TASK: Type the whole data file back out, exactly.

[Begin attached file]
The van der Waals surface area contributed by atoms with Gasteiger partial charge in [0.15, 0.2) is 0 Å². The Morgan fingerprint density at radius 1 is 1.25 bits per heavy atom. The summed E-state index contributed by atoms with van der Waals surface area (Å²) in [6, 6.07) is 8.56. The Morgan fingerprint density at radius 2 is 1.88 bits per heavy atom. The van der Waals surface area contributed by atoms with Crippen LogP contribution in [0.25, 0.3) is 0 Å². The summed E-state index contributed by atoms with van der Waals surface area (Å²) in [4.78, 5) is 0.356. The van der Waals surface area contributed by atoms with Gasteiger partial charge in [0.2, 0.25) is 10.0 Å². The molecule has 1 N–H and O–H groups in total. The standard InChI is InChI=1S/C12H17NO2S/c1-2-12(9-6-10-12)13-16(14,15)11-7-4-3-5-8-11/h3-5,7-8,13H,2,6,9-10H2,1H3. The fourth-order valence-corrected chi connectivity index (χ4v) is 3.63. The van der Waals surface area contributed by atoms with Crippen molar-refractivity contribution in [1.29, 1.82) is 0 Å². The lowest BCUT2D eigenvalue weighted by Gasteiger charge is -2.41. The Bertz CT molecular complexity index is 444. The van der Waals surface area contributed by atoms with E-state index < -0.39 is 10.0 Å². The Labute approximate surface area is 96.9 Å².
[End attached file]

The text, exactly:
The van der Waals surface area contributed by atoms with Gasteiger partial charge in [0.15, 0.2) is 0 Å². The Morgan fingerprint density at radius 1 is 1.25 bits per heavy atom. The summed E-state index contributed by atoms with van der Waals surface area (Å²) in [6, 6.07) is 8.56. The Morgan fingerprint density at radius 2 is 1.88 bits per heavy atom. The van der Waals surface area contributed by atoms with Crippen LogP contribution in [0.25, 0.3) is 0 Å². The summed E-state index contributed by atoms with van der Waals surface area (Å²) in [4.78, 5) is 0.356. The van der Waals surface area contributed by atoms with Gasteiger partial charge in [0.2, 0.25) is 10.0 Å². The molecule has 1 N–H and O–H groups in total. The standard InChI is InChI=1S/C12H17NO2S/c1-2-12(9-6-10-12)13-16(14,15)11-7-4-3-5-8-11/h3-5,7-8,13H,2,6,9-10H2,1H3. The fourth-order valence-corrected chi connectivity index (χ4v) is 3.63. The van der Waals surface area contributed by atoms with Crippen molar-refractivity contribution in [1.29, 1.82) is 0 Å². The lowest BCUT2D eigenvalue weighted by Gasteiger charge is -2.41. The Bertz CT molecular complexity index is 444. The van der Waals surface area contributed by atoms with E-state index < -0.39 is 10.0 Å². The Labute approximate surface area is 96.9 Å².